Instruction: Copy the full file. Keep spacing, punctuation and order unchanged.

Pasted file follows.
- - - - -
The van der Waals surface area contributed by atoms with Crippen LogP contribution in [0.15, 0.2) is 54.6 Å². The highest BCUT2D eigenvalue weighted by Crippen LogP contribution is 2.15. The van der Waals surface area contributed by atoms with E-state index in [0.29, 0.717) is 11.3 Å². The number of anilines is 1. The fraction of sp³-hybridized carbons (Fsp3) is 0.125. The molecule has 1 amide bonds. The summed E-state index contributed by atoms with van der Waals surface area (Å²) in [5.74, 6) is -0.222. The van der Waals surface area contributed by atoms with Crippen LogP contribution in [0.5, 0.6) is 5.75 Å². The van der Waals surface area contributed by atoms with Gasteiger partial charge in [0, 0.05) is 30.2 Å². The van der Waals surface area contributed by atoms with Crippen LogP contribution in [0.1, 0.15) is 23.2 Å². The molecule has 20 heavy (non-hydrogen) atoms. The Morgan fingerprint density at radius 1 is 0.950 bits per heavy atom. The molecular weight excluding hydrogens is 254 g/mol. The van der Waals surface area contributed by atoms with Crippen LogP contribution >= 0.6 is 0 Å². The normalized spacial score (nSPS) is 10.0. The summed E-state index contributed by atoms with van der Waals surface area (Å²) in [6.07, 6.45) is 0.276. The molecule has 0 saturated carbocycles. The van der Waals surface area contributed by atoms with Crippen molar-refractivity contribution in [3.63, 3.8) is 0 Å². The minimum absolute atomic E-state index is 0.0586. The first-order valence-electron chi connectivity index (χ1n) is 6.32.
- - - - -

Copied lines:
The van der Waals surface area contributed by atoms with Crippen LogP contribution in [0.15, 0.2) is 54.6 Å². The highest BCUT2D eigenvalue weighted by Crippen LogP contribution is 2.15. The van der Waals surface area contributed by atoms with E-state index in [0.29, 0.717) is 11.3 Å². The number of anilines is 1. The fraction of sp³-hybridized carbons (Fsp3) is 0.125. The molecule has 1 amide bonds. The summed E-state index contributed by atoms with van der Waals surface area (Å²) in [5.74, 6) is -0.222. The van der Waals surface area contributed by atoms with Crippen LogP contribution in [0.5, 0.6) is 5.75 Å². The van der Waals surface area contributed by atoms with Gasteiger partial charge in [0, 0.05) is 30.2 Å². The van der Waals surface area contributed by atoms with Crippen LogP contribution in [0.1, 0.15) is 23.2 Å². The molecule has 20 heavy (non-hydrogen) atoms. The Morgan fingerprint density at radius 1 is 0.950 bits per heavy atom. The molecular weight excluding hydrogens is 254 g/mol. The van der Waals surface area contributed by atoms with Crippen LogP contribution >= 0.6 is 0 Å². The normalized spacial score (nSPS) is 10.0. The summed E-state index contributed by atoms with van der Waals surface area (Å²) in [6.07, 6.45) is 0.276. The molecule has 0 saturated carbocycles. The van der Waals surface area contributed by atoms with Crippen molar-refractivity contribution in [3.63, 3.8) is 0 Å². The minimum absolute atomic E-state index is 0.0586. The first-order valence-electron chi connectivity index (χ1n) is 6.32.